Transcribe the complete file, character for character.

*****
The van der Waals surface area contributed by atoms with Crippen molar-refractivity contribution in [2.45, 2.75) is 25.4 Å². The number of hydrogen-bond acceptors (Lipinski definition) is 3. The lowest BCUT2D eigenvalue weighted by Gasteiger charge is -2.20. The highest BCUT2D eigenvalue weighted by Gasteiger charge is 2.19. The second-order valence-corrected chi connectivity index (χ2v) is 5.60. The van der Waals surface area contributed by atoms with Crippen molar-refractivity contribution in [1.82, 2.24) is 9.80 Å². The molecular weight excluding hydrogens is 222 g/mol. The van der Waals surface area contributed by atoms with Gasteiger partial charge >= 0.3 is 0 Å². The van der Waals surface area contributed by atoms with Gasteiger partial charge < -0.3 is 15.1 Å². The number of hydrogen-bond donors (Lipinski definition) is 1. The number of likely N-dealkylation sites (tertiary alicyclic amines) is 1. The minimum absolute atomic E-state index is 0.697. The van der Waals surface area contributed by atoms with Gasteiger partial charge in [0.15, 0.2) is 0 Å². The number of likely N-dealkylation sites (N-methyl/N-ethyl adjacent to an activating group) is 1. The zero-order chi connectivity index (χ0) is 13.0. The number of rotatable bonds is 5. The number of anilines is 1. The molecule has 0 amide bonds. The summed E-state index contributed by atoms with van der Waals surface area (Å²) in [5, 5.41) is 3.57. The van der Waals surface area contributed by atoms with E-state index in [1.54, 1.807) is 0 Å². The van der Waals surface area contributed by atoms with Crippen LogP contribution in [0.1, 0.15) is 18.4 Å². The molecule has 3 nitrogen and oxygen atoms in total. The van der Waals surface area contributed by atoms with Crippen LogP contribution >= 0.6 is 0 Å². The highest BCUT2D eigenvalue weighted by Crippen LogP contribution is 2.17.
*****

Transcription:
The van der Waals surface area contributed by atoms with Crippen molar-refractivity contribution in [2.45, 2.75) is 25.4 Å². The number of hydrogen-bond acceptors (Lipinski definition) is 3. The lowest BCUT2D eigenvalue weighted by Gasteiger charge is -2.20. The highest BCUT2D eigenvalue weighted by Gasteiger charge is 2.19. The second-order valence-corrected chi connectivity index (χ2v) is 5.60. The van der Waals surface area contributed by atoms with Crippen molar-refractivity contribution in [1.82, 2.24) is 9.80 Å². The molecular weight excluding hydrogens is 222 g/mol. The van der Waals surface area contributed by atoms with Gasteiger partial charge >= 0.3 is 0 Å². The van der Waals surface area contributed by atoms with Gasteiger partial charge < -0.3 is 15.1 Å². The number of hydrogen-bond donors (Lipinski definition) is 1. The number of likely N-dealkylation sites (tertiary alicyclic amines) is 1. The minimum absolute atomic E-state index is 0.697. The van der Waals surface area contributed by atoms with Gasteiger partial charge in [0.15, 0.2) is 0 Å². The number of likely N-dealkylation sites (N-methyl/N-ethyl adjacent to an activating group) is 1. The zero-order chi connectivity index (χ0) is 13.0. The number of rotatable bonds is 5. The number of anilines is 1. The molecule has 0 amide bonds. The summed E-state index contributed by atoms with van der Waals surface area (Å²) in [5, 5.41) is 3.57. The van der Waals surface area contributed by atoms with E-state index in [1.54, 1.807) is 0 Å². The van der Waals surface area contributed by atoms with Crippen LogP contribution in [0.1, 0.15) is 18.4 Å². The molecule has 3 nitrogen and oxygen atoms in total. The van der Waals surface area contributed by atoms with Crippen LogP contribution >= 0.6 is 0 Å². The highest BCUT2D eigenvalue weighted by Crippen LogP contribution is 2.17.